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Spring snow won't hurt flowering gardens (Released: 4/17/96)

by Renu Sehgal, Office of University Communications.

Last week's snow won't hurt springtime mums or newly seeded lawns.

''The snow probably won't do any harm. The bulbs can take it,'' said Paul Stake, coordinator of the Cooperative Extension System center in Norwich. ''It's not that cold out. Snow itself isn't going to hurt anything that's flowering. None of the fruit trees have opened, so they're not a problem. It's not good for them, but it won't hurt them.''

For those gardeners who have already seeded their lawns, Stake said the seeds will wait for spring to continue.

''The snow will retard germination. The seeds will sit in dormancy, but they'll come back,'' he said. ''In general, there's nothing to worry about.''

Meanwhile, warm weather may have prompted Asian lady beetles to reside in or around your home. The beetles, Harmonica axyridis (Pallas), is a beneficial insect that eats pecan aphids as well as 50 other types of aphids and soft-bodied insects that are pests of the ornamental rose, crape myrtle, plum, peach, apple, magnolia, clover, cabbage, vetch, pine, tulip tree, maple and other plants.

The beetles also are called the multicolored Asian lady beetle, the Halloween lady beetle, the Japanese lady beetle or the Asian lady bug, according to Patsy Evans, editor of Hort Impact. The newsletter is published by the Department of Plant Science at the University of Connecticut's College of Agriculture and Natural Resources. The beetles were imported into the country as biological controls in California, Georgia and other parts of the South, East and Northwest, but seemed to vanish. Scientists found an established population in Louisiana in 1988. The beetles were first recorded in Connecticut in spring 1994.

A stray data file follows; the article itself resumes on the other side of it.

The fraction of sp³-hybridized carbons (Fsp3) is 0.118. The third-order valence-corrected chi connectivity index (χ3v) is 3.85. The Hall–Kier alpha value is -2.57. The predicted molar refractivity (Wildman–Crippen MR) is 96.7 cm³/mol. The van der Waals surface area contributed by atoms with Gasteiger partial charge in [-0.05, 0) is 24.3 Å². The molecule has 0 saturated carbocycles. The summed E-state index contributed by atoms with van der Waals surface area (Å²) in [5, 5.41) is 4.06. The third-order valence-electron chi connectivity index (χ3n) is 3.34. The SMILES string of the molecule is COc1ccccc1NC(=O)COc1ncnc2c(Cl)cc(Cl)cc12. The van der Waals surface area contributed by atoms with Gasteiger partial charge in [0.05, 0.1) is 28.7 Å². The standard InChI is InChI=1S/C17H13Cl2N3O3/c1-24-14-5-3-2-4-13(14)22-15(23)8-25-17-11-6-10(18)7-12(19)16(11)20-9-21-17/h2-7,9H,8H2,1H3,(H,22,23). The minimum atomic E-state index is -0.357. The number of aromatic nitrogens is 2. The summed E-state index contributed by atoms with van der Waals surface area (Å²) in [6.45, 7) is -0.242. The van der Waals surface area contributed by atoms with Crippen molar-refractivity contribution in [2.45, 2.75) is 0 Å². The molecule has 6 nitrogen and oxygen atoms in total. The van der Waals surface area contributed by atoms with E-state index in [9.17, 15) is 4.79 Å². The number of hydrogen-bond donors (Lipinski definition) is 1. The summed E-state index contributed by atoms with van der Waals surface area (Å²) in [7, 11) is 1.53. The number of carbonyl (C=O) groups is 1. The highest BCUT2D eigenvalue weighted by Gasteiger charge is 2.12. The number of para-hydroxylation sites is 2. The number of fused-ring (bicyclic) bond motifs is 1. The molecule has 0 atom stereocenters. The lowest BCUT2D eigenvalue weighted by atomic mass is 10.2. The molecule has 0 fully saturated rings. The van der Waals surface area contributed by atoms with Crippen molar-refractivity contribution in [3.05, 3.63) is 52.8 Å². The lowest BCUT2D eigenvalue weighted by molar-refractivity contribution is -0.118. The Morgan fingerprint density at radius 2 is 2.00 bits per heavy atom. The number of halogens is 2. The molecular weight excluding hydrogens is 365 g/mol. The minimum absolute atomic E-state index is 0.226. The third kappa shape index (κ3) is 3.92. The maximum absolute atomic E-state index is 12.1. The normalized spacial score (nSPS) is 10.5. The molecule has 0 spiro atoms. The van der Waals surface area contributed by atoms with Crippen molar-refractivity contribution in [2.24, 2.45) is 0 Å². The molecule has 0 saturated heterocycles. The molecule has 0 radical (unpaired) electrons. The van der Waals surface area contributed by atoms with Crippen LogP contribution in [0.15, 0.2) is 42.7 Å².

In late summer and early fall, the lady beetles enter houses through cracks and crevices. To keep the beetles out, screen windows, doors and exhaust vents. Weatherstrip or caulk cracks and openings. Dark colors, which are least attractive to the lady beetles, can be chosen for exterior paint, Evans said.

''The lady beetles are not harmful to humans, do not sting and do not feed on wood, clothing, carpets, draperies or human food,'' Evans said. ''They also will not reproduce indoors.''

Evans suggests sweeping out live lady beetles or encourage them to fly through open windows. But be careful to get rid of dead lady beetles because certain harmful insects, such as carpet beetles, are attracted to them and could start feeding on your carpets and linens once their food source is gone.

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